Academic journal article Studies in the Novel

Pleasure and Peril: Dynamic Forces of Power and Desire in Siri Hustvedt's the Blindfold

Academic journal article Studies in the Novel

Pleasure and Peril: Dynamic Forces of Power and Desire in Siri Hustvedt's the Blindfold

Article excerpt

Nearly 20 years after its publication in 1992, Siri Hustvedt's richly complex debut novel, The Blindfold, continues to be fertile, yet neglected, ground for scholars to plow. As Kristiaan Versluys has noted, Hustvedt's debut novel "has sunk into oblivion" (99) after its predominantly positive reception. (1) The Blindfold explores, among other themes, the dynamic quality of power and the significant and disturbing role it plays in sexual relationships. This essay analyzes Hustvedt's depiction of a world that thrives on such precarious forces, arguing that Hustvedt represents power as strongly connected to desire and both forces as having a transforming influence on one's sense of self. In four separate, non-chronologically recounted yet thematically connected, mini-narratives Iris reflects back on her confrontation with power, madness and desire while a graduate student at Columbia University. In part one she is employed as a research assistant by the enigmatic Mr. Morning, who sets bizarre tasks whose point seems to be his gaining control over her. Part two sketches the emergence of a triadic relationship between Iris, her distant boyfriend, Stephen, and their manipulative photographer friend, George, whose portrait of Iris increases the tensions between all three, eventually leading to the implosion of the relationship. Part three sees Iris admitted to the hospital for an incapacitating migraine, where she experiences increasing fear and paranoia toward a demented roommate. In the final narrative her work assisting Professor Rose with his translation of a German novella leads Iris to bring the novella's protagonist to life when she obsessively engages in cross-dressing on the New York streets. She is rescued from this addiction by the professor, only to begin a clandestine sexual relationship with him that ends in disaster. Parts two and four of the novel form the central pillars of my argument, garlanded as they are with textual references that illustrate the ambiguity of power and its relation to notions of speech/silence and seeing/ blindness.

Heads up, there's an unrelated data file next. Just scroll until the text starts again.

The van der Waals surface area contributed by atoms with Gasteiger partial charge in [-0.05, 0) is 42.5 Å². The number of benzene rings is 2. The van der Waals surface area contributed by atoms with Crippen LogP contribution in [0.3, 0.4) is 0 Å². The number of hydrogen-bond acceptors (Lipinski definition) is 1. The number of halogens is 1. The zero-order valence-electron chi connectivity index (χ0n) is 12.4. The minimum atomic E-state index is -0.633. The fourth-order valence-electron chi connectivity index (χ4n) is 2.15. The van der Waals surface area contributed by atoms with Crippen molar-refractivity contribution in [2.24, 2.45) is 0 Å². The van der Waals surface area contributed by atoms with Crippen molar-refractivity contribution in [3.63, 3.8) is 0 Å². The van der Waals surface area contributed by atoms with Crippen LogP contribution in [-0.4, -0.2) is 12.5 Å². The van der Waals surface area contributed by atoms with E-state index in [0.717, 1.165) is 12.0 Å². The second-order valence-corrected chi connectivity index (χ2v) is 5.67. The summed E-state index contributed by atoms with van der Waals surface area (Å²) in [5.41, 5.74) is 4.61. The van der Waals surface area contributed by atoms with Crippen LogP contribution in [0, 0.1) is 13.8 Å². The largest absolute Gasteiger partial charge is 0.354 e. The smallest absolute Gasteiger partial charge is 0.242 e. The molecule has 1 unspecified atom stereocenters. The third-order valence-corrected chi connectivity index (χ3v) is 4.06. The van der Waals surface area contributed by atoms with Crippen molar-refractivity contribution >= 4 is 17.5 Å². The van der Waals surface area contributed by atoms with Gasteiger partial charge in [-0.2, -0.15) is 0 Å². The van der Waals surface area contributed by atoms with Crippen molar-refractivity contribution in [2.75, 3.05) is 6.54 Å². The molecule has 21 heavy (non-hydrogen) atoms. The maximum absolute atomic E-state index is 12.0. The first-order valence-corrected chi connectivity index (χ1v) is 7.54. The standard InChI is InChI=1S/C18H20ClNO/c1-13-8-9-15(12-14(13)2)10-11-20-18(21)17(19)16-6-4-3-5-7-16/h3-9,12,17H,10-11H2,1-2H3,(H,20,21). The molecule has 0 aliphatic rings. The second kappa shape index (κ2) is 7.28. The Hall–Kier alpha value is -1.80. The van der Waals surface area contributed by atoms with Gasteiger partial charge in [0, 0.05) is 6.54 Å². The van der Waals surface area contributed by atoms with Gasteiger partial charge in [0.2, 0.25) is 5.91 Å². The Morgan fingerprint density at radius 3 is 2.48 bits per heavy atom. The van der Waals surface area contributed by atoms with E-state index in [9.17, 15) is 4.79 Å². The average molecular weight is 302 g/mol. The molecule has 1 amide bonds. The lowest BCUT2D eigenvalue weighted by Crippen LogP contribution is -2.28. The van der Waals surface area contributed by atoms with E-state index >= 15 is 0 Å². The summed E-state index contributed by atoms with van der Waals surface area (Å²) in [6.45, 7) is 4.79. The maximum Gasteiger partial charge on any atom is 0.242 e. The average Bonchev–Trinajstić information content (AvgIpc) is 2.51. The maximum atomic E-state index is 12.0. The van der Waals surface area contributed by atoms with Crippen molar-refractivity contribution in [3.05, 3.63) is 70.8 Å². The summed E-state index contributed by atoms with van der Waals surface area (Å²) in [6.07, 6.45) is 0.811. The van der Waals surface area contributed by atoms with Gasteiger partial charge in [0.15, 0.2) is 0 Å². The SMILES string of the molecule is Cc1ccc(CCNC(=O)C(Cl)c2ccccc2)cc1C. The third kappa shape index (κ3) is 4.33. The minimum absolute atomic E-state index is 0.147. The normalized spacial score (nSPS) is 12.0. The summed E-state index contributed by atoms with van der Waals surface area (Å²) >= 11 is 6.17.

The Blindfold's power dynamic has not been adequately considered by critics who have written on the work. Tracy Johnson looks at Iris's construction and subversion of female identity within social power structures, but one-sidedly concludes that she "remains a victim" (58). Regarding the control that men exert over Iris, Versluys more insightfully argues "submission is something she invites and simultaneously abhors" (100). I will argue that the multifaceted nature of power causes the protagonist to experience nothing less than a self-shattering, a dangerous destabilization of any sense of personal identity. If it is impossible to ascertain whether one is in control of a situation, then it also becomes impossible to consider oneself a unified subject, centered around a solid core. The forces of power raise a critical challenge in that they elude a strict classification. The subtle movements between states of mastery and seeming powerlessness that Iris experiences, and her ambivalence toward her submission, indicate that Hustvedt's work does not express a definitive stance on power relations.

The oscillation Hustvedt depicts between being in possession of power and being in a powerless position suggests that power and its effects should not be regarded as static forces. "Power" Jeffrey Weeks argues, "no longer appears as a homogeneous force which can be straightforwardly expressed or captured. Power ... can be seen as mobile, heterogeneous, insistent and malleable, giving rise to various forms of domination, of which the sexual is one, and producing constant forms of challenge and resistance" (9). The multiple forms of power showcased in Hustvedt's novel, which Carole Morin describes as "a book of successful ambiguities" (6), question such binaries as control/loss of control, self/other, and active/passive. Power relations are revealed to be much more complex than the polarization of power and powerlessness seems to suggest. …

Search by... Author
Show... All Results Primary Sources Peer-reviewed

Oops!

An unknown error has occurred. Please click the button below to reload the page. If the problem persists, please try again in a little while.